God will judge the poachers but its up to us to arrange the meeting - Tshekedi Khama
In 2013, Botswana’s Minister of Environment, Wildlife and Tourism Tshekedi Khama became the first sitting cabinet minister to confirm that Botswana has adopted a ‘shoot to kill’ policy designed to put to end poaching within its borders.
According to Khama, the unwritten policy is intended to protect Botswana’s wildlife, in particular, endangered species wildlife species. Khama was speaking during an interview for a documentary film titled ‘Poached wars’ produced and presented by Tom Hardy a well-known British film-maker with ITV station.
Khama said, “It’s a culture; we have to kill the supply to starve that culture. That is one of the reasons why in Botswana with our anti-poaching unit we don’t necessarily interrogate the poacher. This must be stressed. I have always told the security officers that even though the discretion is theirs in cases like these, they have to observe the law.”
Khama said adopting the stance was to send a clear message to would be poachers, “that if you want to come and poach in Botswana one of the possibilities is that you may not go back to your country alive.” Khama added that the approach applies to every armed poacher regardless of their nationality. Most cases recorded in Botswana involved poachers according to the government.
Despite condemnation Khama is adamant that its ‘shoot to kill’ policy or nothing. He was recently quoted by the media in Botswana as saying the policy is here to stay despite international condemnation. “We haven’t made friends when it comes to our approach towards poachers but that still stands. In fact poachers should start carrying their IDs so that we can notify their next of kin.Yes, God will judge the poachers but its up to us to arrange the meeting,” he said defiantly.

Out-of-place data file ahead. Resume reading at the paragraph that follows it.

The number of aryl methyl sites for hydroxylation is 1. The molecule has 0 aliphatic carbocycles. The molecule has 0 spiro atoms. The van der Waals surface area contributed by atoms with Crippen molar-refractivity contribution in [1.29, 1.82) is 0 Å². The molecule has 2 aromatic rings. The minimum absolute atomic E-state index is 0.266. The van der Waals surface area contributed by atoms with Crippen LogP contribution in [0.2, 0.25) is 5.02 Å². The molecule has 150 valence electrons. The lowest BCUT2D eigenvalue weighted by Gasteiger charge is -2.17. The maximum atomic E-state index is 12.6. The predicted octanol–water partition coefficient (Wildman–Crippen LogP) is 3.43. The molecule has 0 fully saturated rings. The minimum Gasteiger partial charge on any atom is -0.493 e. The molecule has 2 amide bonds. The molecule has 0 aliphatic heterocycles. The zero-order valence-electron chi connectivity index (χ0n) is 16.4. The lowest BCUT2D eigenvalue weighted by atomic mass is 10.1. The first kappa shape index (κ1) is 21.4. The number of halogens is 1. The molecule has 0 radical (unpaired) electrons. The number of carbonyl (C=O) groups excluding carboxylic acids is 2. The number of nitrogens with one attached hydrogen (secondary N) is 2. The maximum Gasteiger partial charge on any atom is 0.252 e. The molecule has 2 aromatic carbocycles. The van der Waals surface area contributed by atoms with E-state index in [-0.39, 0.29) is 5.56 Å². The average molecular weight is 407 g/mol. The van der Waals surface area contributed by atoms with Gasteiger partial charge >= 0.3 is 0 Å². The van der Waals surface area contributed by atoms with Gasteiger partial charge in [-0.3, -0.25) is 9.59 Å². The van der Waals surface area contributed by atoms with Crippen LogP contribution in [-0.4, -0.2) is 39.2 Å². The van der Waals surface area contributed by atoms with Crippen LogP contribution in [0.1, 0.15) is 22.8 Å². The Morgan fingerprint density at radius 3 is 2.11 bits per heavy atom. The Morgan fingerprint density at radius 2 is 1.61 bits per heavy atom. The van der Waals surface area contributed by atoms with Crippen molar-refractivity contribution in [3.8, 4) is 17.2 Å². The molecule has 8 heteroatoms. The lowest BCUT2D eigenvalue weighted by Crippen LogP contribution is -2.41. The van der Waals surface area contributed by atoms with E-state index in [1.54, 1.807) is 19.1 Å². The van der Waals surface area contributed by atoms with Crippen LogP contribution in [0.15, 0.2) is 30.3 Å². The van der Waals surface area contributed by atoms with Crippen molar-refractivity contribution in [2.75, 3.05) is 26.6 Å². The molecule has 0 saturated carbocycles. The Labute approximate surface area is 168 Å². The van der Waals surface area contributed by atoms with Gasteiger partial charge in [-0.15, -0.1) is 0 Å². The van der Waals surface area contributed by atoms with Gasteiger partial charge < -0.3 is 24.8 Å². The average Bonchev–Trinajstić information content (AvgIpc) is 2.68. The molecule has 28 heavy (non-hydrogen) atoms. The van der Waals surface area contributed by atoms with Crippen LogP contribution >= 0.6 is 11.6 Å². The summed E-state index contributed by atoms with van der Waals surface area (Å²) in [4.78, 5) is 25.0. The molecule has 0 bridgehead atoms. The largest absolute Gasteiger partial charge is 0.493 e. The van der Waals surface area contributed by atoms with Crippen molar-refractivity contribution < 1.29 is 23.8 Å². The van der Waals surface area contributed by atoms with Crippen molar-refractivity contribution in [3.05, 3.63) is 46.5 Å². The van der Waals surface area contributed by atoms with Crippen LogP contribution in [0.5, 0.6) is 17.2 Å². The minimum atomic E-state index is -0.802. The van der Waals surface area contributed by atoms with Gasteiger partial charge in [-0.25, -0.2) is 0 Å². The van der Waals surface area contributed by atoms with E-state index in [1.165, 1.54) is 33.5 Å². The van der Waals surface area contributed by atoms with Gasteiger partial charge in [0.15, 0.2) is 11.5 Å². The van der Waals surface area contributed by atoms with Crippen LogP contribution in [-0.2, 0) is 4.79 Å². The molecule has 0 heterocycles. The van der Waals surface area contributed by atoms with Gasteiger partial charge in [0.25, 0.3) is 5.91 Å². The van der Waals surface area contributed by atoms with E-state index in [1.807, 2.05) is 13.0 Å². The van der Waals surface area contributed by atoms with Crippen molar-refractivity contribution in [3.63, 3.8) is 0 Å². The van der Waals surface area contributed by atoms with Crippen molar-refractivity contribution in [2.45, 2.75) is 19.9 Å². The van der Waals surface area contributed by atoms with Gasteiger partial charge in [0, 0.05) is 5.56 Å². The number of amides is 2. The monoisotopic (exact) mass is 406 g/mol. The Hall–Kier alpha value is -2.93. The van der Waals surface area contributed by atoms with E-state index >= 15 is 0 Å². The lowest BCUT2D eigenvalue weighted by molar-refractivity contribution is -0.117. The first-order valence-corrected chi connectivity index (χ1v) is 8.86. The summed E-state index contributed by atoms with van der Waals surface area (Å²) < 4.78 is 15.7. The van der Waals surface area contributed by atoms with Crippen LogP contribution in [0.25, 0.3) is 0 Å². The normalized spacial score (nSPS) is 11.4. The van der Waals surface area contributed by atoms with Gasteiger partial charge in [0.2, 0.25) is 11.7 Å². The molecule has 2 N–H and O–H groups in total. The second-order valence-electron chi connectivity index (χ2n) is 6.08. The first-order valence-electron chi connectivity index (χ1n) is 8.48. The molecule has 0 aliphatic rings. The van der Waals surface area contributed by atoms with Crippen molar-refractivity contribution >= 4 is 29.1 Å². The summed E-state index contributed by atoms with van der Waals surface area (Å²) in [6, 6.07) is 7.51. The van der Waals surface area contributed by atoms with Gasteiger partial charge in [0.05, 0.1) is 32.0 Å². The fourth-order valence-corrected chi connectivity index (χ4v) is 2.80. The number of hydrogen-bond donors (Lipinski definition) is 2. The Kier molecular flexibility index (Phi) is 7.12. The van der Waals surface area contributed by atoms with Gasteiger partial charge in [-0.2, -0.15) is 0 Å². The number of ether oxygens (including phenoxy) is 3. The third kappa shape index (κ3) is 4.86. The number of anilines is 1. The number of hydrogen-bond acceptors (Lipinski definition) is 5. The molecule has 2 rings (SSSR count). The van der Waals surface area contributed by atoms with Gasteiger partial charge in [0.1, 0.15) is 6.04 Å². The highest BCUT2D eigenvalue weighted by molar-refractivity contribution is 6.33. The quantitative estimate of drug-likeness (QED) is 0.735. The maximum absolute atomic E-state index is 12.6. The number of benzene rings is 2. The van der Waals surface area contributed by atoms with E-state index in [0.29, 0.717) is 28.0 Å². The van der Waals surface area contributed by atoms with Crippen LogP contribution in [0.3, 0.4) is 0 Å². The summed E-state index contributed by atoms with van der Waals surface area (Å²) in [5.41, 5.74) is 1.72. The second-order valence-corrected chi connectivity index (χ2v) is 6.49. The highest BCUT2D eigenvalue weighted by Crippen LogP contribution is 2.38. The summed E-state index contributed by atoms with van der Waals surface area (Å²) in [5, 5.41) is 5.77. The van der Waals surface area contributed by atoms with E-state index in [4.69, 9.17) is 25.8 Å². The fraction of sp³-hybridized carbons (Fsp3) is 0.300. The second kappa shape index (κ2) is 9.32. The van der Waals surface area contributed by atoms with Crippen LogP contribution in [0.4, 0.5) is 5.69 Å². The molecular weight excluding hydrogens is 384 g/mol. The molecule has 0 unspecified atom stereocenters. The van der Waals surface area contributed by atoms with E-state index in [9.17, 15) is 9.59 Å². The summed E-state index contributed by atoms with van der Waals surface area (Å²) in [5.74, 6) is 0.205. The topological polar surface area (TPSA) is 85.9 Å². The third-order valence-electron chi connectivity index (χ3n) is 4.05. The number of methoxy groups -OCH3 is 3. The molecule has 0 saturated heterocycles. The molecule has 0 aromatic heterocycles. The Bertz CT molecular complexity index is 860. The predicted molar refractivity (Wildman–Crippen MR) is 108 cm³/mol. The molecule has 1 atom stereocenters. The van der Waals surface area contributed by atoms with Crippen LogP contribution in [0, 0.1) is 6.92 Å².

Khama’s statement though shocking to many, only confirmed what many have suspected for many years. In fact, prior to Khama’s utterances, it was an open secret in the country that members of the army were killing alleged poachers willy nilly. The government had denied this until Khama confirmed this to ITV.
Most alleged poachers in the last ten years were from Namibia, Zimbabwe, and Zambia, according to statistics from the government of Botswana. Of the three countries, most alleged poachers who were killed in the last two decades were Namibians. In fact, The Namibian government estimates that over 30 suspected were killed since 1990 without possibilities of a fair trail. In addition, many people living along Botswana-Namibia, border have been harassed, assaulted and property destroyed all in the name of anti-poaching. These include men and women accused of poaching fish in the Chobe River.